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Scientists' use of computer models to predict climate change is under attack
Then, the computer imagines effects in one box spilling into the next, and so on.
As the model runs, imaginary cold fronts sweep over virtual oceans, simulating weather at rates such as five years per day. In some cases, the models are re-run with different weather conditions, until a pattern emerges in global temperatures.
The pattern is the point. It is man's signature, a guide to what could happen in the real world. All the major climate models seem to show that greenhouse gases are causing warming, climate scientists say, although they don't agree about how much. A 2007 United Nations report cited a range of estimates from 2 to 11.5 degrees over the next century.
"It's an educated, scientifically based guess," said Michael Winton, an oceanographer at the National Oceanic and Atmospheric Administration. "But it's a guess nonetheless."
Raining on their parade
But Warren Meyer, a mechanical and aerospace engineer by training who blogs at www.climate-skeptic.com, said that climate models are highly flawed. He said the scientists who build them don't know enough about solar cycles, ocean temperatures and other things that can nudge the earth's temperature up or down. He said that because models produce results that sound impressively exact, they can give off an air of infallibility.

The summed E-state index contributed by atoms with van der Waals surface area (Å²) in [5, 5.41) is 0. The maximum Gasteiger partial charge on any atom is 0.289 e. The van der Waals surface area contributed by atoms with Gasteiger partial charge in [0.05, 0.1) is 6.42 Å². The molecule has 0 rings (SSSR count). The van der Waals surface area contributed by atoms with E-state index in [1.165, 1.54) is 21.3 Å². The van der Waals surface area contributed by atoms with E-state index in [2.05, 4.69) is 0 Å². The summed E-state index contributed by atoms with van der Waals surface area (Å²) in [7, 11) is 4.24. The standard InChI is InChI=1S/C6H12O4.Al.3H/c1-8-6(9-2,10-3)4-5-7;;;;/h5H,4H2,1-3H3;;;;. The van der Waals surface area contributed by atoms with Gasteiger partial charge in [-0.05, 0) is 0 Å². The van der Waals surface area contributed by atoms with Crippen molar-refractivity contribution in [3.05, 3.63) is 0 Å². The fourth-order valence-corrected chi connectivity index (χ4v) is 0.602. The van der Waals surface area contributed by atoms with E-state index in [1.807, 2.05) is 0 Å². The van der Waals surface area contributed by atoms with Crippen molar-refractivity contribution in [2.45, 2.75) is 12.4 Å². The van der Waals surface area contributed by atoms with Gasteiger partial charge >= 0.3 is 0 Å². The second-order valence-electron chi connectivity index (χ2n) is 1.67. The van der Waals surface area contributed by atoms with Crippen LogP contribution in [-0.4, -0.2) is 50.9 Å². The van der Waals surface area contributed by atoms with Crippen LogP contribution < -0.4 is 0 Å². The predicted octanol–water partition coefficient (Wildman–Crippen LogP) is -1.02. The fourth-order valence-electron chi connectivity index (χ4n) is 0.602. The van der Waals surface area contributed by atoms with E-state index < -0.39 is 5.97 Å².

But, Meyer said -- if the model isn't built correctly -- its results can be both precise-sounding and wrong.
"The hubris that can be associated with a model is amazing, because suddenly you take this sketchy understanding of a process, and you embody it in a model," and it appears more trustworthy, Meyer said. "It's almost like money laundering."
Last month, a Gallup poll provided the latest evidence of a public U-turn on climate change. Asked if the threat of global warming was "generally exaggerated," 48 percent said yes. That was up 13 points from 2008, the highest level of skepticism since Gallup started asking the question in 1997.
But scientists say that, during this time, they have only become more certain that their models work.
Put in the conditions on Earth more than 20,000 years ago: they produce an Ice Age, NASA's Schmidt said. Put in the conditions from 1991, when a volcanic eruption filled the earth's atmosphere with a sun-shade of dust. The models produce cooling temperatures and shifts in wind patterns, Schmidt said, just like the real world did.
If the models are as flawed as critics say, Schmidt said, "You have to ask yourself, 'How come they work?' "